CONSTRAINT fk_StoreID

    FOREIGN KEY (StoreID) REFERENCES Sales.Store (BusinessEntityID)

);

Notice that you must specify the foreign key column (or columns) after the FOREIGN KEY keywords. But the REFERENCES subclause is the same as that in a column constraint.

The CHECK SQL constraint

The CHECK SQL constraint controls the values that you can insert into the column on which the constraint is defined. The constraint definition contains one or more logical (Boolean) expressions that evaluate to be True or False. The value inserted into the column is verified against those expressions. If the expression returns True, the value is inserted; otherwise, it violates the constraint.

If you include more than one logical expression, you must use a logical operator such as AND or OR to link the expressions together and return a single value of True or False. However, you can define multiple CHECK constraints on a column. The constraints are processed in the order in which they were defined.

As with other SQL constraint types, you can create a CHECK constraint as part of a column definition, without including the CONSTRAINT keyword and constraint name, as shown in the following example:

CREATE TABLE SpecialtyProducts

(

  StoreID INT NOT NULL,

  ProductID INT NOT NULL,

  AltID CHAR(7) NOT NULL

    CHECK (AltID LIKE 'SP[1-9][0-9][0-9][0-9][0-9]'),

  ProductName NVARCHAR(50) NOT NULL,

  CONSTRAINT pk_StoreID_ProductID

    PRIMARY KEY CLUSTERED (StoreID, ProductID),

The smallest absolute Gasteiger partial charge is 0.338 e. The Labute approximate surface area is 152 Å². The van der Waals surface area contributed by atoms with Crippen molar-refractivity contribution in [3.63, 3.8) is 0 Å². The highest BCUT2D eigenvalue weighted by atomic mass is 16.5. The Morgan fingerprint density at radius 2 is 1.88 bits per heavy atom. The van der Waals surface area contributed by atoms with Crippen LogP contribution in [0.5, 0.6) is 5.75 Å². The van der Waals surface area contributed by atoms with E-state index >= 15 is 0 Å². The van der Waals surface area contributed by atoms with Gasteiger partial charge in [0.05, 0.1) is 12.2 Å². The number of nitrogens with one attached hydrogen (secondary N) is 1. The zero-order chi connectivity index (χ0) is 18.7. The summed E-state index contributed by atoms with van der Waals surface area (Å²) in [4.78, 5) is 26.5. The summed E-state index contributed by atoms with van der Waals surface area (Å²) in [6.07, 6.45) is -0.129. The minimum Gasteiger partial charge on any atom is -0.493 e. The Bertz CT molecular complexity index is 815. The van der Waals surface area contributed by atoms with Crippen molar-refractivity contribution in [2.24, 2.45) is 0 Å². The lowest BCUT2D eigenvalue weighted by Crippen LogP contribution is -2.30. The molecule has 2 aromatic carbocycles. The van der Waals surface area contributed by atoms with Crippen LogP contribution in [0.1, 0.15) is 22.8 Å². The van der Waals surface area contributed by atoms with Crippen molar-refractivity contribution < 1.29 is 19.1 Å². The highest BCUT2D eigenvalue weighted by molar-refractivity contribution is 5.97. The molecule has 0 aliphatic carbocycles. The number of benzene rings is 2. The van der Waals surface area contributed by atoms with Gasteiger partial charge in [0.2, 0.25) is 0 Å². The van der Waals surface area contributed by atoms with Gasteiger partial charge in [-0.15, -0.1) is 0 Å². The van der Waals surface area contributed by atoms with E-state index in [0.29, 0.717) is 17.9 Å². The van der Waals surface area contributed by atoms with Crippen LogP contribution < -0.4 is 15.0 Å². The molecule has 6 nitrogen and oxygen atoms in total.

CONSTRAINT uq_AltID

    UNIQUE NONCLUSTERED (AltID),

  CONSTRAINT fk_StoreID

    FOREIGN KEY (StoreID) REFERENCES Sales.Store (BusinessEntityID)

);

To create the constraint, you specify the CHECK keyword and then a logical expression. In this example, the expression specifies that the AltID value must match a specific string value. In this case, the string value defines a regular expression that starts with "SP" and ends with five digits. The first digit must be 1 through 9 and each remaining digit must be 0 through 9. Once you've defined your CHECK constraint, only values that evaluate to True can be inserted into the AltID column. For example, you can insert SP27930, but not SC01234.

As we've seen with other constraints, we can instead create a table constraint to achieve the same results:

CREATE TABLE SpecialtyProducts

(

  StoreID INT NOT NULL,

  ProductID INT NOT NULL,

  AltID CHAR(7) NOT NULL,

  ProductName NVARCHAR(50) NOT NULL,

  CONSTRAINT pk_StoreID_ProductID

    PRIMARY KEY CLUSTERED (StoreID, ProductID),

  CONSTRAINT uq_AltID

    UNIQUE NONCLUSTERED (AltID),

  CONSTRAINT fk_StoreID

    FOREIGN KEY (StoreID) REFERENCES Sales.Store (BusinessEntityID),

  CONSTRAINT ck_AltID

    CHECK (AltID LIKE 'SP[1-9][0-9][0-9][0-9][0-9]')

);

The table constraint starts with the CONSTRAINT keyword and constraint name, followed by the CHECK subclause, which is the same as the subclause used in the column constraint in the preceding example.

The DEFAULT SQL constraint

At times, you might want to automatically insert a value into a column when no other value is provided. That's where the DEFAULT SQL constraint comes in. You can use the constraint to define a column's default value. This can be a handy way to add the current date and time to a column or to avoid having to use NULL values.